4. Consistency is something that people value in a number of different types of genuine relationships. With a more consistent long-term relationship, intuition and gut feel start to help guide your quick decisions about what value to produce for your audience. It sounds daft but, when you know, you know, right? Everything we do is evidence-based, however your deeper understanding how to approach a topic, the language to use, and priority of key benefits and messages just gets easier and easier the more familiar you become with your audience. Consistency also breeds confidence which is appreciated, respected, and rewarded with more engagement. If you know what you’re talking about, it helps right? If you’re comfortable with what you’re talking about it helps more.
  5. Attention! Getting the attention of your audience is proving to be one of the toughest if not the toughest challenge of modern day marketing. Have you heard the saying, “it’s cheaper to keep a client than to find a new one?” Well it’s the same with your audience, it’s easier to keep the attention of your audience (with valuable content) than to resurrect it and find a new audience and seek their attention.
  6. Givers gain. The stronger your relationship with your audience, the more you can ask for help with things such as sharing, participation, and even asking your audience what you should write or talk about. Once the barriers are down, you’re proven, trusted and respected, why wouldn’t someone help you as much as you’re helping them right? If you try asking a new online community to help you without giving value first, good luck! Let me know how that goes for you… Go ask the Reddit guys for a share or a link. OUCH!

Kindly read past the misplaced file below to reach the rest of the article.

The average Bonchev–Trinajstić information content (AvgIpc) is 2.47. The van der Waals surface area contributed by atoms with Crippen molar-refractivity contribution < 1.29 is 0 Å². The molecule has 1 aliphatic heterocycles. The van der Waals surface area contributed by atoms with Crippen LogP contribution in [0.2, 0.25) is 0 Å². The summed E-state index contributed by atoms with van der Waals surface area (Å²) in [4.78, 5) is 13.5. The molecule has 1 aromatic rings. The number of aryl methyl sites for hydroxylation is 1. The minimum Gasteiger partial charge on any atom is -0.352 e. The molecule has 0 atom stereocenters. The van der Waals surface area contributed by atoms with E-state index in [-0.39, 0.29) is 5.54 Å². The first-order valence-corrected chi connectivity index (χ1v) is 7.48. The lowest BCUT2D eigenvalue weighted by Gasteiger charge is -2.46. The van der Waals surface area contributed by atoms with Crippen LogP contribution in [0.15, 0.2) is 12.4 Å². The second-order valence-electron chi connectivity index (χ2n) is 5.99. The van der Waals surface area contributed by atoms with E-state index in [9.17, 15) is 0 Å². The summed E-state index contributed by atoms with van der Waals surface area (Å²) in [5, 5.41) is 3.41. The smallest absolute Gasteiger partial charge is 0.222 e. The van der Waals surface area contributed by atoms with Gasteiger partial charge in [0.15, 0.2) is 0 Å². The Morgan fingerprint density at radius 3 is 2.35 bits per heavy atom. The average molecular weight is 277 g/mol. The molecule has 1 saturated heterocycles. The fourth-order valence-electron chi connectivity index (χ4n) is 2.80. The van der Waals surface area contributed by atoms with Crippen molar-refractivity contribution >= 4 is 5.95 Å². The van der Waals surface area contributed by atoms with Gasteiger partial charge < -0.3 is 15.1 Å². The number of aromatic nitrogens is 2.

7. Teaching and learning. I talk about giving your audience value by putting out your best content… Help, teach, educate, share, give. It’s a very good approach and one that I stand by. I believe in this approach because it’s a non-selfish approach to relationship building—not a tactic to infiltrate a community. If you lead with this approach it’s very likely you will genuinely learn as much as you teach. Have you ever received comments back from content you’ve published which includes links to other similar resources or new findings, ideas, and explanations? It’s this type of engagement that helps you learn more about your topic or area of expertise and also you learn more about your audience, too.
  8. Groundhog Day. Did I just say that? What a waste of time. When you conduct marketing in campaigns, you quite often have to start from scratch on a number of fronts. A good example of this is usually the overarching theme of a new campaign. With a new initiative typically comes a focus on a benefit or new style, creative idea or concept to trial. This typically means you have to start form the beginning with educating your audience about the new messages, benefits, or points you’re making and your audience has to make a first judgement…. Far too many firsts for my liking.

This number of firsts (the inefficiency of stopping and starting) is very costly.

Time spent educating your audience on something new could be time spent on adding more value on a well presented existing area of expertise.

With a campaign’s inherent fragmented and start-stop approach, you will only learn about your audience via different small samples of reactions making it more difficult to hit the mark or progress with a deeper dive of areas of interest to your audience.

Each time you start a new campaign you have to do a lot of thinking again and again.

Now, don’t get me wrong, we should always be thinking about jour audience, however not thinking about the same things over and over again to achieve the same results.

That’s just crazy.

image credit: Shutterstock

Bryan Adams

Bryan Adams is CEO of Liverpool’s award-winning digital agency Ph.Creative and author of Getting Goosebumps. A strong leader with a background in communications, Bryan is a social media addict and inbound marketing strategist with a passion for contagious content and disruptive ideas.